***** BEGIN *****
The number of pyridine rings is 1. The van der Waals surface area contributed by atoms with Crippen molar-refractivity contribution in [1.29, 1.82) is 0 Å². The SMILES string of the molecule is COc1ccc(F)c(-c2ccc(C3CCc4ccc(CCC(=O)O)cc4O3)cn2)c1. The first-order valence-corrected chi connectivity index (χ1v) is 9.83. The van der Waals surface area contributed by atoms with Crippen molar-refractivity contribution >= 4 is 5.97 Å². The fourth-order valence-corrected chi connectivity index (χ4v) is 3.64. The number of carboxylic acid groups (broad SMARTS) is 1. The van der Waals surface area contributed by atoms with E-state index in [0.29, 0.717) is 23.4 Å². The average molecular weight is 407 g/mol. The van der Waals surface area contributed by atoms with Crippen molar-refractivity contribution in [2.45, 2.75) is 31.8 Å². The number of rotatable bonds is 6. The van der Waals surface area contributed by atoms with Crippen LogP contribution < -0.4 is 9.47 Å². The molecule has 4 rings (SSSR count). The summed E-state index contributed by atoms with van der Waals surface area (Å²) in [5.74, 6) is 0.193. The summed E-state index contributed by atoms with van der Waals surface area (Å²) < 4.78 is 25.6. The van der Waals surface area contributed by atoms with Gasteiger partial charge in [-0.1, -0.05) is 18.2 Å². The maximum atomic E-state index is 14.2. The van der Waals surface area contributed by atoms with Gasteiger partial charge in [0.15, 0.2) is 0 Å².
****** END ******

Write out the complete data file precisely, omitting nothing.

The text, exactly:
The number of pyridine rings is 1. The van der Waals surface area contributed by atoms with Crippen molar-refractivity contribution in [1.29, 1.82) is 0 Å². The SMILES string of the molecule is COc1ccc(F)c(-c2ccc(C3CCc4ccc(CCC(=O)O)cc4O3)cn2)c1. The first-order valence-corrected chi connectivity index (χ1v) is 9.83. The van der Waals surface area contributed by atoms with Crippen molar-refractivity contribution >= 4 is 5.97 Å². The fourth-order valence-corrected chi connectivity index (χ4v) is 3.64. The number of carboxylic acid groups (broad SMARTS) is 1. The van der Waals surface area contributed by atoms with E-state index in [0.29, 0.717) is 23.4 Å². The average molecular weight is 407 g/mol. The van der Waals surface area contributed by atoms with Crippen molar-refractivity contribution in [2.45, 2.75) is 31.8 Å². The number of rotatable bonds is 6. The van der Waals surface area contributed by atoms with Crippen LogP contribution < -0.4 is 9.47 Å². The molecule has 4 rings (SSSR count). The summed E-state index contributed by atoms with van der Waals surface area (Å²) in [5.74, 6) is 0.193. The summed E-state index contributed by atoms with van der Waals surface area (Å²) < 4.78 is 25.6. The van der Waals surface area contributed by atoms with Gasteiger partial charge in [-0.1, -0.05) is 18.2 Å². The maximum atomic E-state index is 14.2. The van der Waals surface area contributed by atoms with Gasteiger partial charge in [0.15, 0.2) is 0 Å².